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Quick Facts

Plain X-Rays

By

The Manual's Editorial Staff

Last full review/revision Nov 2021| Content last modified Nov 2021
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What is a plain x-ray?

A plain x-ray is an imaging test that takes a picture of the inside of your body. It uses a low dose of x-ray radiation. X-rays show body parts according to how dense (solid) they are.

  • Doctors usually use plain x-rays to find problems in solid body parts like your bones

  • Plain x-rays aren't as good as other imaging tests for showing soft body parts like muscles, ligaments, and internal organs

  • Doctors can combine x-rays to create motion pictures that show a body part moving, such as your heart beating

Why would I need an x-ray?

What happens during an x-ray?

Before the x-ray

You usually don't need to do anything before an x-ray.

During the x-ray

  • You’ll hold very still as the x-ray machine takes each picture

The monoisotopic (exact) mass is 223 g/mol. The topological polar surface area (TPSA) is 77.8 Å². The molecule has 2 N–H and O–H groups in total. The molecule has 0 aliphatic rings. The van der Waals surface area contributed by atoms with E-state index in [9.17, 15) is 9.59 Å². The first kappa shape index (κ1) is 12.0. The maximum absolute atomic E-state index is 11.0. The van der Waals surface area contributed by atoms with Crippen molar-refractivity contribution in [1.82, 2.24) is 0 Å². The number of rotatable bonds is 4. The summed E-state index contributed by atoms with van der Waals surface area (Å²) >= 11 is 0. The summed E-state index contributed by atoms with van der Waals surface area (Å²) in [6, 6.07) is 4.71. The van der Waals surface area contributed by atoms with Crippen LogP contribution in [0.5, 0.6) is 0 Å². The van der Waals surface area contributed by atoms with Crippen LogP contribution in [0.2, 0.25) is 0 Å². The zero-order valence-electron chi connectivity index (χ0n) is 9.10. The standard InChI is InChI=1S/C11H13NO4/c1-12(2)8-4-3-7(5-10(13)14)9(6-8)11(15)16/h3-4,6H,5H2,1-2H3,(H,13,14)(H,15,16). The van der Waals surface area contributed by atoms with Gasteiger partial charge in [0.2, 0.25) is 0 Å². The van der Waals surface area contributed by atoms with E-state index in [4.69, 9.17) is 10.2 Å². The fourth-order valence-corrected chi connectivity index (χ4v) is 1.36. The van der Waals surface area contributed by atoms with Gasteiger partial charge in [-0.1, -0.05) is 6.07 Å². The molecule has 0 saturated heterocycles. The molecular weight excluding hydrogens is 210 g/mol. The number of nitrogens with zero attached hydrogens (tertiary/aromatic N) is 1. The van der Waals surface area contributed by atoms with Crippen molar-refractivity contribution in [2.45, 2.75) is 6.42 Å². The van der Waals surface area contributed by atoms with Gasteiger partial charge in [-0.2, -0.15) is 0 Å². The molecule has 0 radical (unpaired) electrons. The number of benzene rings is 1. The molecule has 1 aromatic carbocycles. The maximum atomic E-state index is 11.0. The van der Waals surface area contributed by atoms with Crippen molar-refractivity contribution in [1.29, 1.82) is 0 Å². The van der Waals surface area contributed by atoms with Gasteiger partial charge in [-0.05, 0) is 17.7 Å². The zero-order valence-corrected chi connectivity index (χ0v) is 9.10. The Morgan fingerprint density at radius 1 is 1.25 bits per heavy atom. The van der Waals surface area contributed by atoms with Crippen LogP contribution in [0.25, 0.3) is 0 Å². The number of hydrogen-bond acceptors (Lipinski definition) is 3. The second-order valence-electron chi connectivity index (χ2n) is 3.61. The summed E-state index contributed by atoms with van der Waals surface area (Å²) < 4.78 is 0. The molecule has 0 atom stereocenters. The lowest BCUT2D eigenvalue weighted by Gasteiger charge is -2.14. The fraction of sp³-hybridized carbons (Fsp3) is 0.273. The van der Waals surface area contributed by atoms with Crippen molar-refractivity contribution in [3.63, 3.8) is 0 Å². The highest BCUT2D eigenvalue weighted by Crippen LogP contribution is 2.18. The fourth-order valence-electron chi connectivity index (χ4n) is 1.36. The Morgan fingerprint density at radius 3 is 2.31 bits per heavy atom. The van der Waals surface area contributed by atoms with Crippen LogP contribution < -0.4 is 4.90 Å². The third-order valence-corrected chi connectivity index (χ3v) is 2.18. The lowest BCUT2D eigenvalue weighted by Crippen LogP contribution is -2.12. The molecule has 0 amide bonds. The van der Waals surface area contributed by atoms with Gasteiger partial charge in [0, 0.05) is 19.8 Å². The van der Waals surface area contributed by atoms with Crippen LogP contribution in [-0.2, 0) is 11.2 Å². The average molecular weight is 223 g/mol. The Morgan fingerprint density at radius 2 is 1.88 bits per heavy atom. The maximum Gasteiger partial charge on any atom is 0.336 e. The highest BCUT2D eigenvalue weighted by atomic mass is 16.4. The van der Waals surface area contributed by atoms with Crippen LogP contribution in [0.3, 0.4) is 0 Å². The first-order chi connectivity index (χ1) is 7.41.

• Each x-ray will only last for a few seconds

  • You usually need several x-rays of each body part so doctors can see pictures from different angles

After the x-ray

You can go back to your usual activities.

What are the risks of having x-rays?

The main risk in getting an x-ray is being exposed to radiation. Doctors try to limit the total amount of radiation you get over your lifetime. Getting too much radiation can raise your chance of getting cancer.

  • Most plain x-rays expose you to a very small amount of radiation

  • If you’re pregnant or could be pregnant, doctors will shield your belly from the radiation

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Separation Anxiety and Stranger Anxiety
An important part of normal development is an infant’s growing attachment to its parents. As this bond strengthens, the infant may express fear or anxiety when the parents leave. This “separation anxiety” typically begins at around 8 months of age and resolves at around 24 months of age. Which of the following is the normal and expected infant behavior in reaction to a parent leaving the room during the time period of separation anxiety?
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